Dan Patrick clarifies his comments about Ryan Braun being “innocent”

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In law school they teach you the difference between “innocent” and “not guilty” pretty quickly. Dan Patrick didn’t go to law school, so forgive him for not having that down pat. Today — Via Tom Haurdricourt of the Milwaukee Journal-Sentinel — he clarifies his comments from yesterday regarding Ryan Braun and “innocence”:

“I want to clarify something I said about Ryan Braun yesterday,” said Patrick. “What I should have said is he could be found not guilty.

“I said (Monday) that Ryan Braun could be, COULD BE, found innocent. The test could be thrown out. I’m getting bits and pieces of what’s going on behind the scenes. We’ve been waiting for information on this.

“If they throw out the test, now this is IF, he could be found not guilty, not innocent. Maybe it’s semantics but I want to correct myself with that. I think there’s a little bit more to the story here.

“Once again, he could be found not guilty, not necessarily innocent.”

Being “not guilty” could simply mean that there was no evidence that he intentionally took a performance-enhancer. He could still, however, have his positive drug test upheld in the same way J.C. Romero’s was, with a decision that it was inadvertent (i.e. a positive sample constituting a lack of innocence).  Because MLB’s drug policy is strict liability, however, he would still be suspended because intention has nothing to do with it.

And you know what? It probably wouldn’t matter. Because I have this feeling that those who judge the PED guys negatively care way more about the stature of the person in question as opposed to the nature of his specific transgression.  Look at how much more flak the famous guys in the Mitchell Report took compared to the random scrubs.  It’s all about sensationalism, not circumstance.

Prediction: If Ryan Braun is “not guilty” of intentionally taking PEDs, but is still suspended due to inadvertent taking of a tainted supplement or something, he will still be treated by many in the media and the public at large like a cheater because he’s a superstar.  It shouldn’t be that way, but I bet that’s how it goes.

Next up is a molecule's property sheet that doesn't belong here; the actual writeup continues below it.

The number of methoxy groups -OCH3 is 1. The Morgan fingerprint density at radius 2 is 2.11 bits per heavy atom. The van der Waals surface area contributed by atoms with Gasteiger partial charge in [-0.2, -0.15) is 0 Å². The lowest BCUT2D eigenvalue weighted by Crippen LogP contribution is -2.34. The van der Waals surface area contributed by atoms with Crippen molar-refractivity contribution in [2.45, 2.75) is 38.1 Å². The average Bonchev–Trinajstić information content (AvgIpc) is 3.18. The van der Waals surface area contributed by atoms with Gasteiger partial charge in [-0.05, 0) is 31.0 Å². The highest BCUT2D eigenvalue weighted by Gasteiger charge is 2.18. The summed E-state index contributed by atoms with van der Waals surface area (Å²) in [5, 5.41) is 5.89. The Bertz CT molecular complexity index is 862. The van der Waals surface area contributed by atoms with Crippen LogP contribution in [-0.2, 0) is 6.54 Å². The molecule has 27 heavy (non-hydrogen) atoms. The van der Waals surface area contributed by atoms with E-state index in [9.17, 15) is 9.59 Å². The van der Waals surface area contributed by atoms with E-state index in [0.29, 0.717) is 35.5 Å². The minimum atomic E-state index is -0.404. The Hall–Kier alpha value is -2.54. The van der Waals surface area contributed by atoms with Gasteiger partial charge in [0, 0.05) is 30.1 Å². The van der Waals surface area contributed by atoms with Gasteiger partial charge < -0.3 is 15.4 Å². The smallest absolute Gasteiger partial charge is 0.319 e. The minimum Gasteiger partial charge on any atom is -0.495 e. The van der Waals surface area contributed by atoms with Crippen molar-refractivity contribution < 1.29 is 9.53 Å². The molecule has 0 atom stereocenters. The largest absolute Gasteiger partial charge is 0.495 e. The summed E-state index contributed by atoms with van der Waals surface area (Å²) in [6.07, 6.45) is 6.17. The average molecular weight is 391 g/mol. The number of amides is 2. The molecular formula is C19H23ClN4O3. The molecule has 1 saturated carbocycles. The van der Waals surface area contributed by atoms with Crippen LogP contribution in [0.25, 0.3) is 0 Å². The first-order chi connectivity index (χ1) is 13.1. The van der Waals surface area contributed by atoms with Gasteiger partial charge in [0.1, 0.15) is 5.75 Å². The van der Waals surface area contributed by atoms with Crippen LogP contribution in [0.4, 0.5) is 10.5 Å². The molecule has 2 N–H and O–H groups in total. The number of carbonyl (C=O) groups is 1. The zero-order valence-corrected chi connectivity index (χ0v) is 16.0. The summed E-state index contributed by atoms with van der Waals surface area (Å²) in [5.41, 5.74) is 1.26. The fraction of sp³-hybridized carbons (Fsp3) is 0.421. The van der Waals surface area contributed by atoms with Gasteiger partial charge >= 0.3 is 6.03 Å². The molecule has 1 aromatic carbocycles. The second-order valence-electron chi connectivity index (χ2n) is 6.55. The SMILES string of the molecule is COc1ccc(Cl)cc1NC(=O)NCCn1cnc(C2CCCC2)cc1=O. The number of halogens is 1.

Mike Trout has a torn thumb ligament, could require surgery

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Yesterday Mike Trout left the Marlins-Angels game after hurting his thumb while sliding head first into second base. After the game the Angels talked about it as if it were just a sprain. Trout had an MRI today, however, and the diagnosis is far worse: he has a torn thumb ligament.

While a treatment option has not yet been chosen, surgery is a possibility. A certainty is that he’ll miss, at the very least, several weeks of play. He has been placed on the disabled list for the first time in his career.

Trout, the reigning AL MVP and, without question, the best player in baseball, is batting .337/.461/.742 with 16 home runs, 36 RBI, 36 runs scored, and 10 stolen bases in 206 plate appearances this season. Even with the one of the weaker supporting casts in baseball, Trout had the Angels near .500 and in at least arguable contention in the AL West.

Without him, they are likely sunk. Without him, baseball is worse off.

Basebrawl! Harper, Strickland punch away, Nats-Giants fight

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SAN FRANCISCO — Nationals slugger Bryce Harper and San Francisco reliever Hunter Strickland both landed punches to the head during a wild brawl that erupted Monday after a hit by pitch.

Harper was hit in the right hip by Strickland’s 98 mph fastball in the eighth inning with Washington ahead 2-0.

Harper pointed the bat toward Strickland, charged the mound and fired his batting helmet wide of the pitcher. They started to swing away and they each connected as the benches and bullpens emptied.

At least two Giants players forcefully dragged Strickland from the middle of the brawl all the way into the dugout. Harper and Strickland were both ejected.

In the 2014 NL Division Series, Harper hit two home runs off Strickland. After the star’s second shot, in Game 4, he stared at Strickland as he rounded the bases.